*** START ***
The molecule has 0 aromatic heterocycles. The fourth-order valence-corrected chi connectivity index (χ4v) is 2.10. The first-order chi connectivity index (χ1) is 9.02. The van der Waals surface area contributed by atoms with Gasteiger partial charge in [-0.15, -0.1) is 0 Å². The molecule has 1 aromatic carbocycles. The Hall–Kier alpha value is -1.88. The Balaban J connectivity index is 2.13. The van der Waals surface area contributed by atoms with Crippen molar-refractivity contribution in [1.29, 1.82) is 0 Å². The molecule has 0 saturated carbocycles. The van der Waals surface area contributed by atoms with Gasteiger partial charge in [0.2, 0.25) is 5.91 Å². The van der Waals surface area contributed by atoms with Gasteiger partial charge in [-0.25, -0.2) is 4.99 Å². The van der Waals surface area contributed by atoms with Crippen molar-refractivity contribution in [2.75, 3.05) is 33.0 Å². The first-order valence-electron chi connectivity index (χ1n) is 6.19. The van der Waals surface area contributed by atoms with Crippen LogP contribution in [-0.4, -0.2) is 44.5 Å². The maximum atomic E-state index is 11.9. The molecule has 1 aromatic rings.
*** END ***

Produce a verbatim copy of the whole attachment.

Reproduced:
The molecule has 0 aromatic heterocycles. The fourth-order valence-corrected chi connectivity index (χ4v) is 2.10. The first-order chi connectivity index (χ1) is 9.02. The van der Waals surface area contributed by atoms with Gasteiger partial charge in [-0.15, -0.1) is 0 Å². The molecule has 1 aromatic carbocycles. The Hall–Kier alpha value is -1.88. The Balaban J connectivity index is 2.13. The van der Waals surface area contributed by atoms with Crippen molar-refractivity contribution in [1.29, 1.82) is 0 Å². The molecule has 0 saturated carbocycles. The van der Waals surface area contributed by atoms with Gasteiger partial charge in [0.2, 0.25) is 5.91 Å². The van der Waals surface area contributed by atoms with Gasteiger partial charge in [-0.25, -0.2) is 4.99 Å². The van der Waals surface area contributed by atoms with Crippen molar-refractivity contribution in [2.75, 3.05) is 33.0 Å². The first-order valence-electron chi connectivity index (χ1n) is 6.19. The van der Waals surface area contributed by atoms with Crippen LogP contribution in [-0.4, -0.2) is 44.5 Å². The maximum atomic E-state index is 11.9. The molecule has 1 aromatic rings.